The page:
expressions. So you write gsub(“c+”,…) and it’s the same as writing
gsub(/c+/,…). In these situations regular expression is expected, and
if a string is found, it is converted to regexp.

But in some situations, like the field separator parameter to split(),
it’s impossible to convert all strings to regular expressions, since
traditionally, one-character separators were used. So one-char strings
has to retain their original meaning but, OTOH, there is no way to specify
real regular expression in awk.

That’s why, in these situations, new rule has been introduced:
one-char string means one-char field separator, longer strings mean regex
field separators.

But if it turns out to be a bad inheritance (and I admit I’m starting
to feeling so), I’m open to a new RCR.

Well, thus I’m speaking about “indirect inheritance from awk” or about
"consistency with awk".

  1. gsub() … the parameter has to be regex, so I see no reason for
    accepting (and automatically converting) strings.
    As one cannot write “abc1bc”.gsub(1,“X”), it’s necessary to use at least
    "abc1bc".gsub(1.to_s,“X”), I’d propose that

    “abcabc”.gsub(“a”,“X”)

simply won’t work, requiring the programmer to use this:

"abcabc".gsub(Regexp.new("a"),"X")

This also encouradges writing more effective programs, since it encouradges
storing a compiled Regexp.

Another plus of this: compiling regexps from strings is often source of
errors when the regexp contains backslashes. Thus encouradging usage of
/regexp/ instead of “regexp” is a good thing.

Is this possible or will it break too much old programs?
Matz will decide. :slight_smile:

  1. split() … one-character strings and regular expressing are
    absolutely necessery. Automatic conversion of anything to regexp obfuscates
    split(), I think. So I’d suggest either interpreting long strings as strings
    or forbidding them completely.

No doubt the currect situation about split() is confusing.
But if you change split() to interpret longer strings literally and leave
gsub/sub as it is, the situation will be confusing again, I’m afraid:
gsub translates strings to regexps, while split doesn’t.

Thus I think either split() should be changed in a fairly restrictive manner
(accept only one-char strings or Regexp) or gsub should not automatically
convert strings to regexps. I vote for the later alternative.

Looking forward to comments,
Stepan

···

On Tue, 09 Jul 2002 05:20:12 GMT, Yukihiro Matsumoto wrote:

Tue, 9 Jul 2002 23:06:58 +0900, Stepan Kasal kasal@matsrv.math.cas.cz pisze:

  1. gsub() … the parameter has to be regex, so I see no reason for
    accepting (and automatically converting) strings.

It’s a pity that “convert a string to regexp” means “compile it”.
I would expect it to mean “make a regexp recognizing that string”.
Now I must explicitly quote it. If I wanted to have a regexp, I would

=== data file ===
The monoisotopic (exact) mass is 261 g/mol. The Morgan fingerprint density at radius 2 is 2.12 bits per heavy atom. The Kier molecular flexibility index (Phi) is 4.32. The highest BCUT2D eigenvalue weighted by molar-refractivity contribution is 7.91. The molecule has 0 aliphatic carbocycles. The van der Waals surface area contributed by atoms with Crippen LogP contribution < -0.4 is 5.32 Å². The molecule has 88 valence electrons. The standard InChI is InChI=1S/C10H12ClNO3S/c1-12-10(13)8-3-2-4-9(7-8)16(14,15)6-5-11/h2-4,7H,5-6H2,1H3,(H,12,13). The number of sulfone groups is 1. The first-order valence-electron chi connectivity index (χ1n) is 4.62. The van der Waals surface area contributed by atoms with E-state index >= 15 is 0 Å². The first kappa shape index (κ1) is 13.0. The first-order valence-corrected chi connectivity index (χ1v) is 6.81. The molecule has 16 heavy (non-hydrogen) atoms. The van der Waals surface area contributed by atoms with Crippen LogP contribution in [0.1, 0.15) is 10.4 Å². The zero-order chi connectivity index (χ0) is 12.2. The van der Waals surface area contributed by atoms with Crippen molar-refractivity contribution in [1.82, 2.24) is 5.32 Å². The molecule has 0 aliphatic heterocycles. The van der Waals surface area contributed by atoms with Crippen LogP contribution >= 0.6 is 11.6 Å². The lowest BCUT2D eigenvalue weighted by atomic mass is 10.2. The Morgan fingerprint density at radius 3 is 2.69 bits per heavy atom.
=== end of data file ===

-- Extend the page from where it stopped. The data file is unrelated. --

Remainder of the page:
have used // instead of “”…

Quoting and unquoting is ugly and error-prone - look at tcl or sh.
I don’t know tcl much but I saw results of poorly written scripts
caused by quoting.

  1. split() … one-character strings and regular expressing are
    absolutely necessery. Automatic conversion of anything to regexp obfuscates
    split(), I think. So I’d suggest either interpreting long strings as strings
    or forbidding them completely.

Me too; preferably interpreting them as strings. A pity that we can’t
change gsub behavior.

I recently used s.gsub(/{ident}/) {ident} instead of more
straightforward s.gsub(’{ident}’) {ident}.

And a pity that I can’t say s.gsub(’{ident}’, ident) because it will
work almost always, but break when ident contains backslashes.
Another quoting case that I don’t like, although I understand the
reasons… I’m just using the block version unless the target is
a constant.

···


__("< Marcin Kowalczyk
__/ qrczak@knm.org.pl
^^ http://qrnik.knm.org.pl/~qrczak/

David Alan Black wrote:

I would certainly advocate making it consistent: split(/re/) or
split(“string”), leaving the choice to the programmer and not doing
any automatic conversion of strings.

For consistency, what about gsub(‘string’) and gsub(/re/) ? The former
also converts to regex.

Hi,

Thus I think either split() should be changed in a fairly restrictive manner
(accept only one-char strings or Regexp) or gsub should not automatically
convert strings to regexps. I vote for the later alternative.

sub/gsub

(a) prohibit string pattern
(b) string patterns as strings, without converting into regex.

split

© prohibit string pattern longer than 1.
(d) string patterns as strings, without converting into regex.

The meaningful consistent combination must be a-c and b-d. Which do
you prefer?

						matz.
···

In message “Re: String#split converts string args to regexes – ?” on 02/07/09, Stepan Kasal kasal@matsrv.math.cas.cz writes:

Hi –

David Alan Black wrote:

I would certainly advocate making it consistent: split(/re/) or
split(“string”), leaving the choice to the programmer and not doing
any automatic conversion of strings.

For consistency, what about gsub(‘string’) and gsub(/re/) ? The former
also converts to regex.

I agree that it makes sense, pretty generally, for methods that take
string-or-regex arguments to make some distinction between them, and
not auto-convert the string. Hey, I’ve gone to all this trouble to
make my brain see this:

“abc.”

as very different from this:

/abc./

so I want to make use of it :slight_smile:

At least, I don’t want auto-conversion without auto-escaping of regex
special characters. If I do this:

str.split(“abc.”)

I don’t actually care if, internally, it gets turned into:

str.split(/abc./)

and, indeed, my expectation would be that these two would always
produce the same results. But I don’t want “abc.” to behave like:

str.split(/abc./)

because (for me) that’s too “magic”.

Here’s a little drop-in implementation of String#split that addresses
this:

class String
alias :oldsplit :split
def split(sep=$;,&block)
begin
sep = Regexp.escape(sep)
rescue TypeError
end
oldsplit(sep, &block)
end
end

Mind you, my biggest priority in bringing all this up is still the
one-char vs. multi-char differential behavior of #split… and maybe
the more general thoughts would lead to great code breakage… but I
do think it’s interesting to think about it all.

David

···